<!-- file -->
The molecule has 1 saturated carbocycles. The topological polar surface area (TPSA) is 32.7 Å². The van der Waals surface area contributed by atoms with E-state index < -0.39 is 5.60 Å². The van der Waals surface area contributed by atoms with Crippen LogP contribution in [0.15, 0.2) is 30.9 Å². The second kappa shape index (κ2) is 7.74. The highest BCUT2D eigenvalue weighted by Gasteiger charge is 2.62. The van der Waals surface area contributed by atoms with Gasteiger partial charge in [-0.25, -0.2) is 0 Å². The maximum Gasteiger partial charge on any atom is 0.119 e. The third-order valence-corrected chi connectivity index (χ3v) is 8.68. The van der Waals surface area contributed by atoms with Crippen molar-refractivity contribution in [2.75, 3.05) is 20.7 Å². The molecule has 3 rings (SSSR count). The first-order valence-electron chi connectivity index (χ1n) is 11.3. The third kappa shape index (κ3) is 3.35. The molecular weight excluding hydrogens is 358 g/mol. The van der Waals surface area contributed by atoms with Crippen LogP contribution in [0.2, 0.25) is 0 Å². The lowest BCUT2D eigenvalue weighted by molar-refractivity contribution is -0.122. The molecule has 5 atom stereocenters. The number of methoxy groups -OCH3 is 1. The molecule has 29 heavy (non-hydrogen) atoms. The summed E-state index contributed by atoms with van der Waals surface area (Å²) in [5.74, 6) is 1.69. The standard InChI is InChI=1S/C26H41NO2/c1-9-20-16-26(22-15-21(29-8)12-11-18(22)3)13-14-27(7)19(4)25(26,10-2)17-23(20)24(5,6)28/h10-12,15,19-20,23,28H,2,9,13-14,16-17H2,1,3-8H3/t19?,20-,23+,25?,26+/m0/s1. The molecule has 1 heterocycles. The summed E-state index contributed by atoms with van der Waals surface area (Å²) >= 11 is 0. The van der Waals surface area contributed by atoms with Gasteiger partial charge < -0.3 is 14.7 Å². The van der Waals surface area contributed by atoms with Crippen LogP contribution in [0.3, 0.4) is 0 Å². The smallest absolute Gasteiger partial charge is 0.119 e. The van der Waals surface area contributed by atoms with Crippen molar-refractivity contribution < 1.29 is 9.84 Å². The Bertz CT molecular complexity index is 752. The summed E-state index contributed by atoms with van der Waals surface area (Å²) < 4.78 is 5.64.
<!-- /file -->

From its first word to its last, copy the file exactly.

The molecule has 1 saturated carbocycles. The topological polar surface area (TPSA) is 32.7 Å². The van der Waals surface area contributed by atoms with E-state index < -0.39 is 5.60 Å². The van der Waals surface area contributed by atoms with Crippen LogP contribution in [0.15, 0.2) is 30.9 Å². The second kappa shape index (κ2) is 7.74. The highest BCUT2D eigenvalue weighted by Gasteiger charge is 2.62. The van der Waals surface area contributed by atoms with Gasteiger partial charge in [-0.25, -0.2) is 0 Å². The maximum Gasteiger partial charge on any atom is 0.119 e. The third-order valence-corrected chi connectivity index (χ3v) is 8.68. The van der Waals surface area contributed by atoms with Crippen molar-refractivity contribution in [2.75, 3.05) is 20.7 Å². The molecule has 3 rings (SSSR count). The first-order valence-electron chi connectivity index (χ1n) is 11.3. The third kappa shape index (κ3) is 3.35. The molecular weight excluding hydrogens is 358 g/mol. The van der Waals surface area contributed by atoms with Crippen LogP contribution in [0.2, 0.25) is 0 Å². The lowest BCUT2D eigenvalue weighted by molar-refractivity contribution is -0.122. The molecule has 5 atom stereocenters. The number of methoxy groups -OCH3 is 1. The molecule has 29 heavy (non-hydrogen) atoms. The summed E-state index contributed by atoms with van der Waals surface area (Å²) in [5.74, 6) is 1.69. The standard InChI is InChI=1S/C26H41NO2/c1-9-20-16-26(22-15-21(29-8)12-11-18(22)3)13-14-27(7)19(4)25(26,10-2)17-23(20)24(5,6)28/h10-12,15,19-20,23,28H,2,9,13-14,16-17H2,1,3-8H3/t19?,20-,23+,25?,26+/m0/s1. The molecule has 1 heterocycles. The summed E-state index contributed by atoms with van der Waals surface area (Å²) >= 11 is 0. The van der Waals surface area contributed by atoms with Gasteiger partial charge < -0.3 is 14.7 Å². The van der Waals surface area contributed by atoms with Crippen LogP contribution in [0.3, 0.4) is 0 Å². The smallest absolute Gasteiger partial charge is 0.119 e. The van der Waals surface area contributed by atoms with Crippen molar-refractivity contribution < 1.29 is 9.84 Å². The Bertz CT molecular complexity index is 752. The summed E-state index contributed by atoms with van der Waals surface area (Å²) < 4.78 is 5.64.